Monday, April 7
How I Learned Geography
by Uri Shulevitz
When his family is exiled from Poland, a young boy and his parents take refuge in nearby Soviet controlled Turkestan. Too poor to afford bread, one day the boy's father comes home with an enormous map of the Eastern Hemisphere. At first the boy is resentful of his father's actions because of the hunger, but the next day -- and many after -- the boy loses himself in the map, memorizing place names and imagining himself all over the world. In the end the boy forgives his father because he realizes the map gives back much more than the temporary fulfilment of physical hunger.
Based on Shulevitz's own experiences it's hard to figure out whether this is a personal memoir or a story about loving geography. Of course it's both, but it enters that same between world of another expat, Peter Sis, with his recent bio-memoir-picture book The Wall. The story reads like an old tale, partially because of its austere setting, but the flights of fancy also add that sense of something Old World. Shulevitz tells us a variation on the old Yiddish expression that sometimes a person needs a story more than food, the idea that feeding the mind can have greater value at times. Indeed, for a boy living the life of a refugee, having a singular point of refuge from his daily plight isn't such a bad trade-off in troubling times.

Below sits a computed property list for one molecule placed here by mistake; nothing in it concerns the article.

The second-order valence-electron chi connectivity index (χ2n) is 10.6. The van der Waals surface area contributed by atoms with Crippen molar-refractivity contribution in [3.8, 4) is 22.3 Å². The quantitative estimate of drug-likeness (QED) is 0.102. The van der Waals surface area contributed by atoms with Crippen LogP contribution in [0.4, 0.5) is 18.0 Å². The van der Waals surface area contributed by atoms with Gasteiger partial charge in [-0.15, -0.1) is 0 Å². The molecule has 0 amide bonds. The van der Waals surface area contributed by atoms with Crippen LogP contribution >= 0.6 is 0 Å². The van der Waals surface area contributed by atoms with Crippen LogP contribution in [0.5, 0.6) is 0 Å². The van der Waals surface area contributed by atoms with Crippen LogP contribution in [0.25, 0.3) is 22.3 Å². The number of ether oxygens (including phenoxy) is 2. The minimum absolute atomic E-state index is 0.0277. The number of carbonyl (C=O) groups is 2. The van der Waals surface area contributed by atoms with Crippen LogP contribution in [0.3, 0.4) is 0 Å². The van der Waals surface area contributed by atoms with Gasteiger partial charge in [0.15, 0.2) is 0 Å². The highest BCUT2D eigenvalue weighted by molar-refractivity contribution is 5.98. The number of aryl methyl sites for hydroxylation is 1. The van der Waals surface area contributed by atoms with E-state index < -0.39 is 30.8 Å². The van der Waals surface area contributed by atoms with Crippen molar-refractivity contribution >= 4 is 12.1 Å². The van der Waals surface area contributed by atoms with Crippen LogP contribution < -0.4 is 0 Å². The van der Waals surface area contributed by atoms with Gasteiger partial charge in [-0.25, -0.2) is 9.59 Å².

Shulevitz provides us with some biographical notes at the end, in addition to a pair of drawing he made as a boy that show his interest and development as an artist. One is a map drawn on the back of an envelope (all he had to draw on) done from memory of the large map, the other a cartoon he drew as a teen living in Paris that echoes one of the scenes from the book. The connection between his life, the influence of the map, and his drawings all come together in this bit of back matter (more back material at the end of a picture book!) and give an already strong book a weightiness it might not have had otherwise.